“Our planned care hospital would treat the majority of our patients who need investigation and treatment at a time and date that suits them within 18 weeks of seeing their GP. Our aspiration is that these services would be provided in hospitals free from infections and cancellations, with state-of-the-art Centres of Excellence and more than 350 in-patient beds.

“In its 60 years, the NHS has always continued to evolve. We must adapt our services to stay relevant and protect local delivery, now and in the future.

“We have always said that no decision has been made yet and today’s proposals go to show that is the case.

“Whatever the outcome, these two renewed and revitalised hospitals would create new jobs and investment across our county. Both proposals would represent a significant investment into both hospitals. This is a great opportunity for us to ensure the future of both our hospitals for at least the next 20 years and to provide a sustainable workforce to ensure we provide the safest and kindest care to our patients.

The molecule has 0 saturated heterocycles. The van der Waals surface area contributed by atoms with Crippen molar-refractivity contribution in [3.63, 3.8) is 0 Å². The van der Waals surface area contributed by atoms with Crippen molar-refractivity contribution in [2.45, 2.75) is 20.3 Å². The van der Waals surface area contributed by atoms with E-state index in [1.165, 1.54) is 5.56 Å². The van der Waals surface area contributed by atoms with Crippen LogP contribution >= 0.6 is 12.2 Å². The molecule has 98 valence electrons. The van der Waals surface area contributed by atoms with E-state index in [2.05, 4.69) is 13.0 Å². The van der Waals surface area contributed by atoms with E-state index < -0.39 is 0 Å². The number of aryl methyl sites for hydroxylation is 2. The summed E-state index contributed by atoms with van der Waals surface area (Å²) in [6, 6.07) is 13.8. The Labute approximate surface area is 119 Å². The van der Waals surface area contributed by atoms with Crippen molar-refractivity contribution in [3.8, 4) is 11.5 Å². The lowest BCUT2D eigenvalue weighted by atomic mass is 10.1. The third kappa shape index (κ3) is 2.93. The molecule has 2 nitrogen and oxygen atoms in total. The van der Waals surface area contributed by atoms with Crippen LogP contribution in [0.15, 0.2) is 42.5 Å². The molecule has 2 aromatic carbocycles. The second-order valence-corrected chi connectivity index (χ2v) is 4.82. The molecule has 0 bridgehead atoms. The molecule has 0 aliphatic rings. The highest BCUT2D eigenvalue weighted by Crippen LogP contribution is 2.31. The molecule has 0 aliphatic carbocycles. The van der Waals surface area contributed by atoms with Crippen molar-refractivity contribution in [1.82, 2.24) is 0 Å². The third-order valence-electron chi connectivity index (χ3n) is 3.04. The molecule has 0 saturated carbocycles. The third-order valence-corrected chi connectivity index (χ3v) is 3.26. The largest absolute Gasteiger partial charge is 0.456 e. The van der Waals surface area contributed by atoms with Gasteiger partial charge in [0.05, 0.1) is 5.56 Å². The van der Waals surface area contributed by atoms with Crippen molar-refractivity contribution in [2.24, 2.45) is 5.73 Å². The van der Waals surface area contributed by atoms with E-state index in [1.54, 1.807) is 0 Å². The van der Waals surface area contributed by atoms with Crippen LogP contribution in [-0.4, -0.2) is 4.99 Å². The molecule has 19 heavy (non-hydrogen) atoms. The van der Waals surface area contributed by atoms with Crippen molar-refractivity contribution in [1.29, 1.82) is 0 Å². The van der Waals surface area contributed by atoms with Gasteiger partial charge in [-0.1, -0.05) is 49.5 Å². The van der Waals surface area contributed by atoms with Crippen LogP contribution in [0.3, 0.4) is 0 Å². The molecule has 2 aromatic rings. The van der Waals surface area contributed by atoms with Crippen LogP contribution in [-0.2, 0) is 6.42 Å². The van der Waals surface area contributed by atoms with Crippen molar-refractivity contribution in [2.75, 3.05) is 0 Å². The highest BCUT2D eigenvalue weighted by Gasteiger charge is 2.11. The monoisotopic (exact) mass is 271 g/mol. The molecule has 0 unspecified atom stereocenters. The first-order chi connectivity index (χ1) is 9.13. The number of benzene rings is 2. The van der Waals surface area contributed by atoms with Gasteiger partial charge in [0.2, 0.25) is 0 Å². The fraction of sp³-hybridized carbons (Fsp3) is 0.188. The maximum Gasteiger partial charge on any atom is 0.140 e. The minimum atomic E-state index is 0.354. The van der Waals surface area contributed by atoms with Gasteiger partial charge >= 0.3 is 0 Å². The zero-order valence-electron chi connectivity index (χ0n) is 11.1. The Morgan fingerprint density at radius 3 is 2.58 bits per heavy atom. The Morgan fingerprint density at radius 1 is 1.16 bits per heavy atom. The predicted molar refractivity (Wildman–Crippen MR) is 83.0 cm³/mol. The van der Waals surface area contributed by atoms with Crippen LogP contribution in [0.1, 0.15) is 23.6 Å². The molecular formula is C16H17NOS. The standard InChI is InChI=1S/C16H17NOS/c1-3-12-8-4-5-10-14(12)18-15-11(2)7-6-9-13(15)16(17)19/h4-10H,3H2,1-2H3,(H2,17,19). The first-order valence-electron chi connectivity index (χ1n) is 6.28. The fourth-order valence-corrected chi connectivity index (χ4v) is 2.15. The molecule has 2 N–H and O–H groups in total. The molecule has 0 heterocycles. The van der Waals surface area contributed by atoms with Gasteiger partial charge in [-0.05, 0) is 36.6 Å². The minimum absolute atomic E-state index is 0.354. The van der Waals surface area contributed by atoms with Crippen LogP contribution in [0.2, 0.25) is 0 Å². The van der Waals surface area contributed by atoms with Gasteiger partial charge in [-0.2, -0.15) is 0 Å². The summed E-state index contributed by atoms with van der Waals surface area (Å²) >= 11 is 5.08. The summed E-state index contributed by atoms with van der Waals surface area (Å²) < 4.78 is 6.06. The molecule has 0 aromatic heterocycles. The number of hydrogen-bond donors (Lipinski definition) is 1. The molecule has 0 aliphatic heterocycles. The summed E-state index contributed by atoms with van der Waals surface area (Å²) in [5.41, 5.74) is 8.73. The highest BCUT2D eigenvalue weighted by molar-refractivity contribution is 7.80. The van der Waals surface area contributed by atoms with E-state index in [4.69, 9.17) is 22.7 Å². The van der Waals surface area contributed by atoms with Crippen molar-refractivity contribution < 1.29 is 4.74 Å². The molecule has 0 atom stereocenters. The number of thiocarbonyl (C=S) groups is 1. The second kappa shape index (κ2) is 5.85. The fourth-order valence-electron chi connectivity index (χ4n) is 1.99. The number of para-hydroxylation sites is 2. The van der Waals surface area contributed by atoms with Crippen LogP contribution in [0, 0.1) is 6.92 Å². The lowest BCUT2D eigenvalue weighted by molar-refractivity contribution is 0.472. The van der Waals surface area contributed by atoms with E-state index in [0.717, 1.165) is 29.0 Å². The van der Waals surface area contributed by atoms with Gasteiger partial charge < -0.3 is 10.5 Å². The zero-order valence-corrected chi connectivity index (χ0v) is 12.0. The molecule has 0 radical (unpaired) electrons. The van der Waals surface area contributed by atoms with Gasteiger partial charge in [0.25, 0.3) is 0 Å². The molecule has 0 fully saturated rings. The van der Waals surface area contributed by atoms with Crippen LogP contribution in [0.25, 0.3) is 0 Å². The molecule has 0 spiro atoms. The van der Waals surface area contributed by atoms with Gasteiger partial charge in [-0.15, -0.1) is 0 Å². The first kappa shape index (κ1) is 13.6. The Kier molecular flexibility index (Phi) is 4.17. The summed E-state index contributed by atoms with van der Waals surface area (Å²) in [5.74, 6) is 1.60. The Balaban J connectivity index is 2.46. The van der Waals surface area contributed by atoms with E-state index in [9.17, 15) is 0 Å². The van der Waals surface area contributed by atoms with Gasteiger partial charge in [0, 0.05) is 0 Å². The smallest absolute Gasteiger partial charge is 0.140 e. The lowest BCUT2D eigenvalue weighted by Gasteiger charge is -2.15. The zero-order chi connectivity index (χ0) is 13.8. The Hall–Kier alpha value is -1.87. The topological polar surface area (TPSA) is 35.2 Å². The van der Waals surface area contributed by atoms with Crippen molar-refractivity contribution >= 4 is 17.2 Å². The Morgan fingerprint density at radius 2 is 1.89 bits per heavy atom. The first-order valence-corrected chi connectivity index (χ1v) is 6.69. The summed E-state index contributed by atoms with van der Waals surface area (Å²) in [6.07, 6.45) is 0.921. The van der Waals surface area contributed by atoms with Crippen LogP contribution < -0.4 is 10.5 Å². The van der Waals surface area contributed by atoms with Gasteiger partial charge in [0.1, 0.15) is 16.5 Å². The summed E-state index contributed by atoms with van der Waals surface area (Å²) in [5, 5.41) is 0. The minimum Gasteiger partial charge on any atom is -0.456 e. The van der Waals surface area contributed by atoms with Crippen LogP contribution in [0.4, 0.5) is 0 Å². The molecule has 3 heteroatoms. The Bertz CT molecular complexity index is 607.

“I must stress that these are still just proposals at this stage. That is why we have these options to explore. The Boards of our Commissioners, as well as our Board, would need to agree to the proposals, which would also be reviewed by the West Midlands Clinical Senate, which provides independent strategic advice and guidance to commissioners to make the best decisions about healthcare.

“An Integrated Impact Assessment will also take place, which will scrutinise the proposals from all angles to explore the potential impact – both positive and negative – of the proposals.

“Most importantly, a full public consultation on the proposals will take place before any final decision is made.”

You can find out more about the proposals at  and the wider NHS Future Fit programme at


NHS Future Fit Programme Board agrees recommendation on the future of hospital services for patients from Shropshire, Telford and Wrekin and Mid Wales.

The programme board of NHS Future Fit met today (30 November 2016) to formally decide on a recommendation to health commissioners on the future shape of hospital services serving the people of Shropshire, Telford & Wrekin and Mid Wales. The programme board is made up of clinicians and leaders from across health and social care and patient representatives.